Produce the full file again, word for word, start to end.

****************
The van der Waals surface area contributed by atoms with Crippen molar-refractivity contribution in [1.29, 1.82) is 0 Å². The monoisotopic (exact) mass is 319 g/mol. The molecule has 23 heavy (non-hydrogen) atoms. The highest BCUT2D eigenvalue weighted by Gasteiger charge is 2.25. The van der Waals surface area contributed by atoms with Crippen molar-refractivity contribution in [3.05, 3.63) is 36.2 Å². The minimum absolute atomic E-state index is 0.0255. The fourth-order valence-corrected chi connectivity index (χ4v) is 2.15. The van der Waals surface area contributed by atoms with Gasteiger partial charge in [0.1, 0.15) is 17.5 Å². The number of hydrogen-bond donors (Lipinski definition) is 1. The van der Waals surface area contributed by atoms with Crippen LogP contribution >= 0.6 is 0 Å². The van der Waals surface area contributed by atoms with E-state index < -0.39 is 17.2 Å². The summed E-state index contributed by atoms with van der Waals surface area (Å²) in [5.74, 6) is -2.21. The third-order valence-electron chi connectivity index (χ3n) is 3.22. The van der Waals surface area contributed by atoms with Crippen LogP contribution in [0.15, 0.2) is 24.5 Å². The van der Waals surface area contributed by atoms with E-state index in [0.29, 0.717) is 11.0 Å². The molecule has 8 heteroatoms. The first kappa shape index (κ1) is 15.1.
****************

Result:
The van der Waals surface area contributed by atoms with Crippen molar-refractivity contribution in [1.29, 1.82) is 0 Å². The monoisotopic (exact) mass is 319 g/mol. The molecule has 23 heavy (non-hydrogen) atoms. The highest BCUT2D eigenvalue weighted by Gasteiger charge is 2.25. The van der Waals surface area contributed by atoms with Crippen molar-refractivity contribution in [3.05, 3.63) is 36.2 Å². The minimum absolute atomic E-state index is 0.0255. The fourth-order valence-corrected chi connectivity index (χ4v) is 2.15. The van der Waals surface area contributed by atoms with Gasteiger partial charge in [0.1, 0.15) is 17.5 Å². The number of hydrogen-bond donors (Lipinski definition) is 1. The van der Waals surface area contributed by atoms with Crippen LogP contribution >= 0.6 is 0 Å². The van der Waals surface area contributed by atoms with E-state index < -0.39 is 17.2 Å². The summed E-state index contributed by atoms with van der Waals surface area (Å²) in [5.74, 6) is -2.21. The third-order valence-electron chi connectivity index (χ3n) is 3.22. The van der Waals surface area contributed by atoms with Crippen LogP contribution in [0.15, 0.2) is 24.5 Å². The van der Waals surface area contributed by atoms with E-state index in [0.29, 0.717) is 11.0 Å². The molecule has 8 heteroatoms. The first kappa shape index (κ1) is 15.1.